Scientists may finally have an explanation for why poor sleep is tied to chronic pain. A new mouse study suggests that nerve injuries make certain brain cells go haywire during sleep, and this sudden excitement may lead to chronic pain. Conversely, stopping the hyperactivity during sleep can help relieve the pain, the study hints.
People with chronic pain often experience sleep disorders, including insomnia, and evidence suggests that poor sleep quality is a major risk factor for developing chronic pain in the first place. Although this link is well-established, "the nature of the sleep problems for different pain conditions, their precise causes or their long-term consequences are yet unknown," said Alban Latremoliere, an assistant professor of neurosurgery and neuroscience at the Johns Hopkins School of Medicine, who was not involved in the new study.
"You will often hear about the 'vicious circle' whereby pain disrupts sleep, which in turn worsens pain, but the biological pathways involved have been extremely elusive," Latremoliere told Live Science in an email. The mouse study, published Monday (Jan. 23) in the journal Nature Neuroscience, starts to unravel the inner workings of one of these mysterious pathways, he said.
The study focused on neuropathic pain, which arises from an injury or disease in the nerves that relay sensory information from the body to the brain. The researchers studied mice with injuries in one of the sciatic nerves, the major nerves that extend from the spinal cord to the hind legs. Two of the nerve's three branches that plug into the leg were injured, and this caused the skin supplied by the remaining branch to become hypersensitive, explained Guang Yang, senior author of the study and an associate professor of anesthesiological sciences at the Columbia University Irving Medical Center in New York City.
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"It mimics human neuropathic pain related to peripheral nerve injury," Yang told Live Science in an email.
The team analyzed the rodents' brain activity before and after injury and spotted distinct changes in the region of the wrinkled cerebral cortex that receives sensory data from the hind leg. Brain cells with pyramid-shaped bodies, aptly named pyramidal neurons, became progressively more active in the weeks after injury, as the mice's pain entered the chronic phase. But their hyperactivity peaked during non-rapid eye movement sleep (NREM), when deep sleep occurs.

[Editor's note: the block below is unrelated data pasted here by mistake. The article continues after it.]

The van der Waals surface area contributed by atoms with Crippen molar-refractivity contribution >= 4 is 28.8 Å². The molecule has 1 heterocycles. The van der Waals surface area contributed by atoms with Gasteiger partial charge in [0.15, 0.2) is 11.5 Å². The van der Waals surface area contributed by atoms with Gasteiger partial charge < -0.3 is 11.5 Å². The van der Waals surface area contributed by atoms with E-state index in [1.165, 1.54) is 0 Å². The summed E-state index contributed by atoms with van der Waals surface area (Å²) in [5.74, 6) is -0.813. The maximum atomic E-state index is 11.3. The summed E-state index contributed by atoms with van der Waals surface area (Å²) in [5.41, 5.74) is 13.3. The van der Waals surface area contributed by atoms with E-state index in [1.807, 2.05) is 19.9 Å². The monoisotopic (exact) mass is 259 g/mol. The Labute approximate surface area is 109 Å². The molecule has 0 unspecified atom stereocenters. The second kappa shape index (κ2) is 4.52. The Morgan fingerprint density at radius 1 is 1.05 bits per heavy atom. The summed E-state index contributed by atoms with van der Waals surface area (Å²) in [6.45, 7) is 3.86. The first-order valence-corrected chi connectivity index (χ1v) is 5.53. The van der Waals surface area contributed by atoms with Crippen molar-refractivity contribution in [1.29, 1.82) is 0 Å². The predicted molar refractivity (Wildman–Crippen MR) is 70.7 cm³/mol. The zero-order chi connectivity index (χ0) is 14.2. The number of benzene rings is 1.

Why did these pyramidal neurons go haywire? The team traced the blame back to the anterior nucleus basalis, a cluster of neurons lodged deep in the front of the brain.
The activity of this cell cluster had also increased after injury, the team found, and this led the cells to send the chemical messenger acetylcholine up to the cerebral cortex. Through a chain reaction, this action essentially lifted the breaks off the pyramidal neurons, shifting them into overdrive.
This shift in brain activity was linked to a change in pain sensitivity in the mice, where once-painless stimuli suddenly became painful. In a series of experiments, the researchers found that they could relieve this pain by blocking the hyperactivity of different cells in the brain pathway they'd discovered.
"Inhibition of this pathway during NREM sleep, but not wakefulness, corrects neuronal hyperactivation and alleviates pain," the researchers wrote in the study.
Eventually, this line of research could lead to new treatments for humans with chronic pain, but this initial study is somewhat limited because it's in mice.
"While I believe the same problems observed in mice are likely to occur in humans, their exact profile and distribution might vary in patients," partially because humans' circadian rhythms differ from those of the nocturnal rodents, Latremoliere said. He added that he'd be interested in seeing whether this newfound pathway contributes to other types of chronic pain, such as cancer- or chemotherapy-related pain.
Yang and her colleagues aim to study whether their results carry over to humans. The current study raises the idea that chronic pain may be "encoded" in the brain during sleep, not unlike how memories are built into the brain during sleep, she told Live Science.
"The knowledge that neural circuit remodeling during sleep plays such a vital role in the formation of chronic pain is highly relevant to pain therapeutics," she said.
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Nicoletta Lanese is the health channel editor at Live Science and was previously a news editor and staff writer at the site. She holds a graduate certificate in science communication from UC Santa Cruz and degrees in neuroscience and dance from the University of Florida. Her work has appeared in The Scientist, Science News, the Mercury News, Mongabay and Stanford Medicine Magazine, among other outlets. Based in NYC, she also remains heavily involved in dance and performs in local choreographers' work.